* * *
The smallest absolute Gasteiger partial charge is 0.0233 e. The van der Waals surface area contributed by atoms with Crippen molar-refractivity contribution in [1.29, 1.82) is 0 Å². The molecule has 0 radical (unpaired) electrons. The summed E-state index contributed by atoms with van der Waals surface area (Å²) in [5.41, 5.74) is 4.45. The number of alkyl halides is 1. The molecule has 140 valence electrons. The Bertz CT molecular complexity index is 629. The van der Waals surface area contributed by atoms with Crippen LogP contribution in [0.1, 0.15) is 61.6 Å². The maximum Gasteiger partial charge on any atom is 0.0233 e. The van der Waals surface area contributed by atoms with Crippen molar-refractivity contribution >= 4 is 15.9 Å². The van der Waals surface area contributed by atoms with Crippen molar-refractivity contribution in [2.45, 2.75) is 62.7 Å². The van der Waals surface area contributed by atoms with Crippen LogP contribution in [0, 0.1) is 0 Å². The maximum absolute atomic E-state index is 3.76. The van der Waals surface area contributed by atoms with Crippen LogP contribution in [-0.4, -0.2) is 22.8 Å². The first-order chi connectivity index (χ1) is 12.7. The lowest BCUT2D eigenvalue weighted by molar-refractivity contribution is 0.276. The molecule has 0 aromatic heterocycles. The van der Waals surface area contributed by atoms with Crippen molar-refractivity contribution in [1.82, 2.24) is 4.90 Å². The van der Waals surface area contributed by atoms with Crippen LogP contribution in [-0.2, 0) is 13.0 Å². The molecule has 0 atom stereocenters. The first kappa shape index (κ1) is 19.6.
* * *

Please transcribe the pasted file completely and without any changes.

The smallest absolute Gasteiger partial charge is 0.0233 e. The van der Waals surface area contributed by atoms with Crippen molar-refractivity contribution in [1.29, 1.82) is 0 Å². The molecule has 0 radical (unpaired) electrons. The summed E-state index contributed by atoms with van der Waals surface area (Å²) in [5.41, 5.74) is 4.45. The number of alkyl halides is 1. The molecule has 140 valence electrons. The Bertz CT molecular complexity index is 629. The van der Waals surface area contributed by atoms with Crippen LogP contribution in [0.1, 0.15) is 61.6 Å². The maximum Gasteiger partial charge on any atom is 0.0233 e. The van der Waals surface area contributed by atoms with Crippen molar-refractivity contribution >= 4 is 15.9 Å². The van der Waals surface area contributed by atoms with Crippen molar-refractivity contribution in [2.45, 2.75) is 62.7 Å². The van der Waals surface area contributed by atoms with Crippen LogP contribution in [0, 0.1) is 0 Å². The maximum absolute atomic E-state index is 3.76. The van der Waals surface area contributed by atoms with Crippen LogP contribution in [-0.4, -0.2) is 22.8 Å². The first-order chi connectivity index (χ1) is 12.7. The lowest BCUT2D eigenvalue weighted by molar-refractivity contribution is 0.276. The molecule has 0 aromatic heterocycles. The van der Waals surface area contributed by atoms with Crippen molar-refractivity contribution in [1.82, 2.24) is 4.90 Å². The van der Waals surface area contributed by atoms with Crippen LogP contribution in [-0.2, 0) is 13.0 Å². The molecule has 0 atom stereocenters. The first kappa shape index (κ1) is 19.6.